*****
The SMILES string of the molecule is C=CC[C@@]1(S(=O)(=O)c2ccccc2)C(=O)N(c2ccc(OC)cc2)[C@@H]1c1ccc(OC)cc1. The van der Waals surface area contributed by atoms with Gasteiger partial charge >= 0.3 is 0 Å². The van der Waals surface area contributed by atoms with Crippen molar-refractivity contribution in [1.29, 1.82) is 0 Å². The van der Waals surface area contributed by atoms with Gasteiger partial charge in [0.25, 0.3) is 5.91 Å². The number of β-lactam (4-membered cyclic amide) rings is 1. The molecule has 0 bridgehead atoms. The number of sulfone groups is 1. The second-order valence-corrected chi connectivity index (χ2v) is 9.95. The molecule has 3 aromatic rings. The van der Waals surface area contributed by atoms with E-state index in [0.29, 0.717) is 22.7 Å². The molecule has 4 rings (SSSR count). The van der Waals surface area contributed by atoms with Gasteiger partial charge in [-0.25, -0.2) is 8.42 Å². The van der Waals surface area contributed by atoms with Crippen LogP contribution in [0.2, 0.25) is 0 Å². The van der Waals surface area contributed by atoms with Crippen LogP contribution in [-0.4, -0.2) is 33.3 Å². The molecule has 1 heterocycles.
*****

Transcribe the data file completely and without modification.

The SMILES string of the molecule is C=CC[C@@]1(S(=O)(=O)c2ccccc2)C(=O)N(c2ccc(OC)cc2)[C@@H]1c1ccc(OC)cc1. The van der Waals surface area contributed by atoms with Gasteiger partial charge >= 0.3 is 0 Å². The van der Waals surface area contributed by atoms with Crippen molar-refractivity contribution in [1.29, 1.82) is 0 Å². The van der Waals surface area contributed by atoms with Gasteiger partial charge in [0.25, 0.3) is 5.91 Å². The number of β-lactam (4-membered cyclic amide) rings is 1. The molecule has 0 bridgehead atoms. The number of sulfone groups is 1. The second-order valence-corrected chi connectivity index (χ2v) is 9.95. The molecule has 3 aromatic rings. The van der Waals surface area contributed by atoms with E-state index in [0.29, 0.717) is 22.7 Å². The molecule has 4 rings (SSSR count). The van der Waals surface area contributed by atoms with Gasteiger partial charge in [-0.25, -0.2) is 8.42 Å². The van der Waals surface area contributed by atoms with Crippen LogP contribution in [0.2, 0.25) is 0 Å². The van der Waals surface area contributed by atoms with Crippen LogP contribution in [-0.4, -0.2) is 33.3 Å². The molecule has 1 heterocycles.